My favorite line: “In that ring, I'm a deadly sin.”

How To Be (2008)

So here it is just one day away from the end of the year and I'm 35 reviews behind. Since the purpose of this blog is for me to keep track of how many movies I'm watching a year (and approximately what I thought of them), I figure I have to resort to disparate measures. So I'm going to attempt to bulldoze through these 35 reviews, hoping to keep them within about 5 sentences a piece. If I have a lot to say about something, I'll put as much as I can now, and I might go back later to add stuff. To give you an idea of how far behind I am, I'm starting with my reviews of this year's Austin Film Festival, which took place in October!

Last year at AFF I remember thinking to myself that the nearly-30-year-old-white-male-loser-living-at-home had become by far the most overused lead character in the Indie film industry, and Oliver Irving'sHow To Be” is no exception to that trend. The main character, Art (Robert Patterson), is a depressed and pathetic young man in the mists of a “quarter-life crisis,” who after his girlfriend dumps him (“When we first met, I thought you were deep and mysterious, but it turned out that you were just sad and unhappy”), turns to Canadian self-help guru for help. He pays to have the famous author come to London to observe his daily interactions and be his life coach. The movie started out fun and off beat, but more or less ran out of steam before the third act. I do give it credit for avoiding the urge to sympathize with it's protagonist too much, opting instead to fun of his whinny self-centered overreacting. Also, the actor who plays Art's best friend is absolutely great. My favorite line in the movie comes when Art is lying about his mother's failing health; “She's been painted with the cancer brush.” Overall, the movie was not bad, but it wasn't really that good either.

Here's the trailer.

How To Be Trailer from How To Be on Vimeo.

Wednesday, December 10, 2008

Ladies and Gentlemen, the Fabulous Stains (1981)

So I really enjoyed Music Monday's rare 35mm screening of "Ladies and Gentlemen, the Fabulous Stains," it's a true cinema anomaly. The film was produced by Paramount Pictures and shot on location in Pennsylvania, L.A., and Canada in an attempt to cash in on the burgeoning popularity of Punk Rock. It tells a story that is now a familiar cliche, but at the time I'd be willing to bet that it wasn't. Since Punk had been in full swing for sometime though, screenwriter Nancy Dowd managed to articulate the fundamental contradictions of the genre while still staying true to what made the initial movement so interesting.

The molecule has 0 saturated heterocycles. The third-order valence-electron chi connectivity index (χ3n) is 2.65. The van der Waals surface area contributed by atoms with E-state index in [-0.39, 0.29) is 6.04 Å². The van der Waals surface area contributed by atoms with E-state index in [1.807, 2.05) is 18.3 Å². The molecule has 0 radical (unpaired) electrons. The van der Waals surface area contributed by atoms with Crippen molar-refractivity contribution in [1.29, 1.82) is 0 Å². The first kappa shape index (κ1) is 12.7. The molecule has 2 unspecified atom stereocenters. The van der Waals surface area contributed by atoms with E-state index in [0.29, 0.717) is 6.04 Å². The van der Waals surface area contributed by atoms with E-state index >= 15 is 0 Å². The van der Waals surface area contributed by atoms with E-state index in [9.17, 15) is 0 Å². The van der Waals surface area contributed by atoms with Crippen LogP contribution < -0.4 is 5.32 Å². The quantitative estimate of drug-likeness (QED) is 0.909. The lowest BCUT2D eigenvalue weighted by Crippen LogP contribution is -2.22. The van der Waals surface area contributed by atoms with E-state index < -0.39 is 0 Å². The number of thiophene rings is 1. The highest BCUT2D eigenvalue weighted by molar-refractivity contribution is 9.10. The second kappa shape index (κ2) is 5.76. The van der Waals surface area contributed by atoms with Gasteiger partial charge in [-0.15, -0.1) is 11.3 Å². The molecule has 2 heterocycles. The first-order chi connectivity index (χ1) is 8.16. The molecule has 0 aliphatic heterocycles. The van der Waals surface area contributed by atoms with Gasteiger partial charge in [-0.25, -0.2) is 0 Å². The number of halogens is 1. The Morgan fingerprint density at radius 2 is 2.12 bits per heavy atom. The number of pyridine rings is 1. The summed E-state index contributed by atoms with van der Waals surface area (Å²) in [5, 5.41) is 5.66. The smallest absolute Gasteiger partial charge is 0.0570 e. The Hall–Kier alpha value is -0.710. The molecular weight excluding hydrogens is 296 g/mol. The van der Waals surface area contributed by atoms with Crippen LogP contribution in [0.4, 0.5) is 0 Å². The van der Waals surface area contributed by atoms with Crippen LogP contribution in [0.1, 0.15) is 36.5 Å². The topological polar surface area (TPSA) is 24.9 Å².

Young all-female band, the Stains, spawn from a small town, led by Corinne "Third Degree" Burns (16 year old Diane Lane) and also feature a young Laura Dern and Marin Kanter. The trio's sound is simplistic, amateurish, and honest, not unlike the Shaggs. After Corinne gains some unwanted publicity from a local newscast, the band sneaks aboard a tour bus of a cocaine-fueled-band of has-beens called The Metal Corpses, fronted by Lou Corpse (played extremely accurately by Fee Waybill). His performance reminded me a lot of the lead singer of this band.

Once aboard the bus thanks to the driver, a Rastafarian named Lawnboy, the Stains negotiate a opening slot in front of The Looters, a young British Punk band fronted by Billy (played by a young Ray Winstone). The Looters are also made up of Steve Jones and Paul Cook of the Sex Pistols, and Paul Simenon of The Clash. The film follows the unlikely rise of the Stains, from rebellious teen runaways to gimmicky Pop act, and the whole thing is fueled by the outrageous antics of Corinne. Along the way, her jaded outlook on life is challenged in the ways of love and success.

The movie is interesting for many reasons. For starters, it feels like a made-for-tv production (very "after school special"), but at the same time, it has slightly grimy edges to it involving Corinne's transparent clothing and her relationship with Billy. The film has a strange and awkward honesty to it that's not unlike the Stains themselves, but then the natural and obvious ending to the film is replaced by a tacked on "happy" ending that COMPLETELY UNDERMINES THAT HONESTY, NOT TO MENTION THE ENTIRE REST OF THE FILM. The ending was changed after test audience found it to be unsatisfactory. It's interesting though because they didn't omit the original ending, they just added to it, so if you watch on home video, take my advice and stop the dvd after the bus drives away.

So yeah here's the soundtrack to the movie:

Ladies and Gentlemen....The Fabulous Stains (Original Soundtrack)

1. All Washed Up [Rock] - Lawn Boy
2. Professionals - The Looters
3. Roadmap Of My Tears - The Metal Corpses
4. La La La - The Looters
5. Curfew - Lawn Boy
6. Waste Of Time - The Stains
7. All Washed Up [Reggae] - Lawn Boy
8. Professionals - The Stains
9. Don't Blow It All Away - The Looters
10. Conned Again - The Looters
11. Professionals [Video Version] - The Fabulous Stains

Plus, Here's an 7" and a couple other tracks by Black Randy and the Metrosquad who make small appearance in the film.

Black Randy the Metrosquad - Idi Amin 7"
"I Slept in an Arcade" (mp3)